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Media & Comm, most read: California net neutrality law; Sirius/Pandora deal

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Media & Comm, most read: California net neutrality law; Sirius/Pandora deal

Here are the most read stories of the week.

Data Dispatch: Pandora deal advisers to oversee potentially bumpy sale process

As satellite radio company Sirius XM Holdings Inc. moves to acquire Pandora Media Inc., a go-shop provision allows the music streaming company to solicit competing offers. One analyst expects Pandora shareholders to reject Sirius' offer under its current terms.

How California's net neutrality could impact cable, wireless giants

The implications of California's newly signed net neutrality law are not well understood, according to internet service providers in the state, creating uncertainty for services like AT&T Inc.'s DIRECTV NOW and T-Mobile US Inc.'s Binge On. The law — which is slated to take effect Jan. 1, 2019, but which is already facing a legal challenge from the U.S. Department of Justice — aims to bar fixed and mobile broadband providers from blocking or throttling legal internet traffic or prioritizing certain traffic in exchange for payment.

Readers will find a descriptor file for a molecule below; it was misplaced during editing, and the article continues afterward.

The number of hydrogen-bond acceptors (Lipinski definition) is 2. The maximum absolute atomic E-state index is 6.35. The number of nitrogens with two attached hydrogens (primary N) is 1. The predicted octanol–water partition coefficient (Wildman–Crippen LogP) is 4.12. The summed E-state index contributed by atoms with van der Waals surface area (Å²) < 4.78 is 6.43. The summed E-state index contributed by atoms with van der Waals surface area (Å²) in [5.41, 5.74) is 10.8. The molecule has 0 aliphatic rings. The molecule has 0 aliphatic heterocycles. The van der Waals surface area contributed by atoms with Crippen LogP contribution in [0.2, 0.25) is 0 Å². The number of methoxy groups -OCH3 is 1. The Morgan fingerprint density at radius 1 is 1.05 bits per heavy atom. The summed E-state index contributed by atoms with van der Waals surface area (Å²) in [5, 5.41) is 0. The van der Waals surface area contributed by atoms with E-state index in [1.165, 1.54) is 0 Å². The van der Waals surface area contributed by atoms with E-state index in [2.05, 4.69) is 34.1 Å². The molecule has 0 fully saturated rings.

Q&A: FCC's Brendan Carr says 5G key to scale telehealth, retain US tech lead

S&P Global Market Intelligence spoke with Republican FCC Commissioner Brendan Carr about his priorities for the agency in 2019, which includes facilitating 5G wireless network deployment to support next-generation technologies such as telehealth.

Lawyers: Legal forecast uncertain for broadcast streaming service Locast

The local broadcast streaming service Locast.org is still going strong after almost one year of service and plans to expand further. While some believe the site's success proves it is legal, others say broadcasters will quash the service.

DOJ's challenge to Calif. net neutrality bill creates broader uncertainty

The U.S. Department of Justice's battle with California over internet regulations could serve as a warning shot for many other states and localities considering their own rules governing the treatment of internet traffic. Three other states — Oregon, Vermont and Washington — already have net neutrality laws on the books, while governors in six more — Hawaii, New Jersey, New York, Montana, Rhode Island and Vermont — have signed executive orders.